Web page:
Term of Award

Fall 2023

Degree Name

Master of Science, Mechanical Engineering

Document Type and Release Option

Thesis (open access)

Copyright Statement / License for Reuse

Creative Commons License
This work is licensed under a Creative Commons Attribution 4.0 License.


Department of Mechanical Engineering

Committee Chair

Hossain Ahmed

Committee Member 1

Rafael Quirino

Committee Member 2

Mohammadamin Ezazi


Optical 3D printing is a branch of Additive manufacturing (AM) that utilizes low-waste production leading to efficient and rapid prototyping. Currently, this method of AM is associated with mainly petroleum-based resins. Bio-resin polymerization is an emerging research area for finding replacements for petroleum-based resins, but curing the resin with laser energy is not normally a practical use case. Current optical 3D printing uses lasers to cure liquid resins to form solid 3D objects in a layer-by-layer process which is time consuming, defect prone, and a leading limiting factor for high volume production; so, finding a way to incorporate bio-resin into the 3D printing industry while eliminating the necessity of layers in a 3D printed object is a long-term research goal for this study. One way of removing the layer lines is through polymerizing the resin below the surface, suspended by non-cured resin for structure and support. This idea has been dubbed Sub-Surface Laser Additive Manufacturing (SSLAM), and this study is the first stepping stone to the end goal; optimizing the optical polymerization of a bio-resin through the addition of energy absorption enhancers.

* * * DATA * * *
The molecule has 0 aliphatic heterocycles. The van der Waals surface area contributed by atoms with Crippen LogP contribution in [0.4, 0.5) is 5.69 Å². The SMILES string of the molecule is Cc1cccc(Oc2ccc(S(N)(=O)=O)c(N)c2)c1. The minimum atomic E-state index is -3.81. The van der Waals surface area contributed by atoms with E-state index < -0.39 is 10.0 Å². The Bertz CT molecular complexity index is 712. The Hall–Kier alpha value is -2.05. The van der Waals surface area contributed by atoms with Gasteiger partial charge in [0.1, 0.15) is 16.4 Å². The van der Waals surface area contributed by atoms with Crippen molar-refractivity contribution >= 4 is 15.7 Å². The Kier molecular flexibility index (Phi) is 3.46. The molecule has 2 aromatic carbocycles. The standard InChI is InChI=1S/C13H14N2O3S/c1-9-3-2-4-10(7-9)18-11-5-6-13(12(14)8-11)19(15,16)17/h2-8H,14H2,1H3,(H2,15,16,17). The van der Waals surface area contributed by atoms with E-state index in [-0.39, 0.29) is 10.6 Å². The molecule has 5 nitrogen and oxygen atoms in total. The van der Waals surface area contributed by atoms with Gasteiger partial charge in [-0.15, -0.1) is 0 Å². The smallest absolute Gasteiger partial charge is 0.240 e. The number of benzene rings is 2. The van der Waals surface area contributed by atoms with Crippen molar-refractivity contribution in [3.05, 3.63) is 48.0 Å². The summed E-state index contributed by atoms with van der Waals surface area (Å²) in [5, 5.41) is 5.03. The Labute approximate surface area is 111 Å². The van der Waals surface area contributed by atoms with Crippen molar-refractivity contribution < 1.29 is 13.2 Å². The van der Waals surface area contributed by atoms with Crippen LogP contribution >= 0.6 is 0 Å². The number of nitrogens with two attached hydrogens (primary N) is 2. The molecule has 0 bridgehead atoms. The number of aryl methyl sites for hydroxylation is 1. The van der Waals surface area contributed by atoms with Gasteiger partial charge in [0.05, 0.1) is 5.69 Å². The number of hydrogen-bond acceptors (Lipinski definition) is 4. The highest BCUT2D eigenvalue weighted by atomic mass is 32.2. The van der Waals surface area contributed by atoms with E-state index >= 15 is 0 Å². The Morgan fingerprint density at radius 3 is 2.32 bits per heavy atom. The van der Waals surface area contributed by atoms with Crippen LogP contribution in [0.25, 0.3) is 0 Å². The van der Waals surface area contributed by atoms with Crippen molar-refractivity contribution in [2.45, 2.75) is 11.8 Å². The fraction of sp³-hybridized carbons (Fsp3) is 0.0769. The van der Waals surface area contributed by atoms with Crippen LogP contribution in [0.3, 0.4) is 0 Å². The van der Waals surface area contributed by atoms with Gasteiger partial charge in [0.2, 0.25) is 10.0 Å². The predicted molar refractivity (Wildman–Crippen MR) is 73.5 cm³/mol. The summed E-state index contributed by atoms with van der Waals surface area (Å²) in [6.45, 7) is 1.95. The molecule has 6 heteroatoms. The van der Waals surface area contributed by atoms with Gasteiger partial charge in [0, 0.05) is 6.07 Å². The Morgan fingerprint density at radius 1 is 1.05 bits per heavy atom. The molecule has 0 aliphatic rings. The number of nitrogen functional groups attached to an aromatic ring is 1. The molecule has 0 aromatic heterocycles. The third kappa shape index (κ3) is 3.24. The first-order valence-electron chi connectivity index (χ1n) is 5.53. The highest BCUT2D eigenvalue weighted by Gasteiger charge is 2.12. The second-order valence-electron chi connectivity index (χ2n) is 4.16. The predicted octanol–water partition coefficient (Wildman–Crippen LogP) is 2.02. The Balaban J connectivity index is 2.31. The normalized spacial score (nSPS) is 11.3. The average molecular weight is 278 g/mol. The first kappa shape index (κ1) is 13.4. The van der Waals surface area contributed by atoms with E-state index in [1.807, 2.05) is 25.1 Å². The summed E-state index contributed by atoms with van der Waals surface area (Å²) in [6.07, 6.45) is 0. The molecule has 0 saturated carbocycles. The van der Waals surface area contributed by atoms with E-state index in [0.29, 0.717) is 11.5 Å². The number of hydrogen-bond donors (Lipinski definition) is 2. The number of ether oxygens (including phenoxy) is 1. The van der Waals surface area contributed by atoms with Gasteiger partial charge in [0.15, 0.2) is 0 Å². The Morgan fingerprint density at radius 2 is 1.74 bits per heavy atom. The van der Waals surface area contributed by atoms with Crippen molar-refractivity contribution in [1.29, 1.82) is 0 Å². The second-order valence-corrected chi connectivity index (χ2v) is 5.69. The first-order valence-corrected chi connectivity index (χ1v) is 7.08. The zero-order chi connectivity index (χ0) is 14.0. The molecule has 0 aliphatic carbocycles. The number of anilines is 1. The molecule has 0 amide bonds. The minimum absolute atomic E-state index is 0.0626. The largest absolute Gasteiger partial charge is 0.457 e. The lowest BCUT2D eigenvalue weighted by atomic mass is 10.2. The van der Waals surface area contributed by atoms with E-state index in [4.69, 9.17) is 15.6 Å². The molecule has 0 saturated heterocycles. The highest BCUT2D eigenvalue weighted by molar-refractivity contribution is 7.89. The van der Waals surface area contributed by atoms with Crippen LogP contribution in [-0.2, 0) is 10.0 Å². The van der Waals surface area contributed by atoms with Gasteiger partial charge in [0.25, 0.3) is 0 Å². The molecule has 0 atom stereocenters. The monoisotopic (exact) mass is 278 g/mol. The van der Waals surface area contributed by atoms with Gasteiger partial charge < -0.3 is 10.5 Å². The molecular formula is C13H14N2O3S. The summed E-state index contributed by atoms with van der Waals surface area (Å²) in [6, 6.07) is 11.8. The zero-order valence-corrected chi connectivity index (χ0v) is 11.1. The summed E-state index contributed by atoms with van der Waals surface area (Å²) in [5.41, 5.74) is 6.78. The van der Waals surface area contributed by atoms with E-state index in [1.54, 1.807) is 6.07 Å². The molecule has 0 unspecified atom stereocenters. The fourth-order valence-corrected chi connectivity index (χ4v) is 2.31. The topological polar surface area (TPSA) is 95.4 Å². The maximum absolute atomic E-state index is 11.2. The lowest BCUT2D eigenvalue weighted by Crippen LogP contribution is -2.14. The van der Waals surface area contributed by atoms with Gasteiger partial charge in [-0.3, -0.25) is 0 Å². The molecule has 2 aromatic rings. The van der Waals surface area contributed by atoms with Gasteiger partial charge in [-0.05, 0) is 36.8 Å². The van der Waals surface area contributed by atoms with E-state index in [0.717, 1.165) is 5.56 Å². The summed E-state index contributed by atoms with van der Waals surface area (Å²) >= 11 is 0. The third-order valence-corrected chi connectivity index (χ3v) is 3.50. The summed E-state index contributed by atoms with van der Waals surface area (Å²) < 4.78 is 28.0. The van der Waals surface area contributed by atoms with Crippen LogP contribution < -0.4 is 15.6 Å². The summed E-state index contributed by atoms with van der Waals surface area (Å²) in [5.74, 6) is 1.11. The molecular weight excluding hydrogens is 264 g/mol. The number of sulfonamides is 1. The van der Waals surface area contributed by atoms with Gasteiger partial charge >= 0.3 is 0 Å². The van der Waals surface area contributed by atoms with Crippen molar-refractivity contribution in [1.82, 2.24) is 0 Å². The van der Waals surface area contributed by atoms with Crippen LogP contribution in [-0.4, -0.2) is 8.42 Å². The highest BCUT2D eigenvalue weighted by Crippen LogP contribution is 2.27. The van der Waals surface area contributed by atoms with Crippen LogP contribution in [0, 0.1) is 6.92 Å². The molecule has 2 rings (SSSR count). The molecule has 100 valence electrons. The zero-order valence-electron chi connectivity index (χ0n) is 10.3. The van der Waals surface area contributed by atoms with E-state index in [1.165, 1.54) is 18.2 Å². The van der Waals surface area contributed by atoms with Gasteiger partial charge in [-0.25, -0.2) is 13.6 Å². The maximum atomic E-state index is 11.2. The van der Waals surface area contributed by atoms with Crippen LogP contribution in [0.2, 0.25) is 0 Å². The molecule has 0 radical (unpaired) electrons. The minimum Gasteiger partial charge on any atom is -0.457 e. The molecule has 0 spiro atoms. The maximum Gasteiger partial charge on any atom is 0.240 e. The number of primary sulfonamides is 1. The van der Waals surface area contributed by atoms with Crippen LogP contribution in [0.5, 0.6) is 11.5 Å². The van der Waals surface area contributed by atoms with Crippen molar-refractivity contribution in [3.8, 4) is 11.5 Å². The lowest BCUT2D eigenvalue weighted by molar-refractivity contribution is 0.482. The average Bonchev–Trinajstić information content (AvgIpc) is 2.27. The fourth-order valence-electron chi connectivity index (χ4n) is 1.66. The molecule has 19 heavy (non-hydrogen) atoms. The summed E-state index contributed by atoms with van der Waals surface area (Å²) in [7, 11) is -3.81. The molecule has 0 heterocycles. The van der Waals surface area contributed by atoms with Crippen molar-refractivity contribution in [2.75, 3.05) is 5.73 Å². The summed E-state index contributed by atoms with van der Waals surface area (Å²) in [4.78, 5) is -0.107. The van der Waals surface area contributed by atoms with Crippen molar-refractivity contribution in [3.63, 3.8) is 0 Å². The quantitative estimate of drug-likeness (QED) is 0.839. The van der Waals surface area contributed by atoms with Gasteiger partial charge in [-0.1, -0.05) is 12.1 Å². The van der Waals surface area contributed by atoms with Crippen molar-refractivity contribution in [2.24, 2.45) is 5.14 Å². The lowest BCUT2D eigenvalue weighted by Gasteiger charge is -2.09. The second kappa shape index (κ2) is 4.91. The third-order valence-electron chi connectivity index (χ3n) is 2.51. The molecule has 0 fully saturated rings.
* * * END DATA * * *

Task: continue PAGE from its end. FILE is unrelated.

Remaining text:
In this study, a tung oil based bio-resin is used to study how visible wavelength lasers can cure the resin only in localized areas, what parameters are necessary to consider for process optimization, and are there any additives that can be used to increase the curing rate of the resin. Using a bio-resin and visible wavelength lasers combats the inherent problems associated with petroleum-based resins and the safety risks of using UV light sources. This study involved three main concept areas: the tung oil bio-resin and what initiators to use, three lasers of differing wavelengths and power levels, and two different types of additives to increase energy absorbance into the resin. A thermal initiator of Di-tert-butyl Peroxide (DTB) with a 5% (wt.) concentration was used as the main initiator in this study. It was concluded that combining this bio-resin with complimentary colorant additives, local polymerization is possible. Ceramic additives and other resin constituents like polymerization catalysts should also be researched to further enhance this polymerization process.

Research Data and Supplementary Material


Available for download on Sunday, December 15, 2024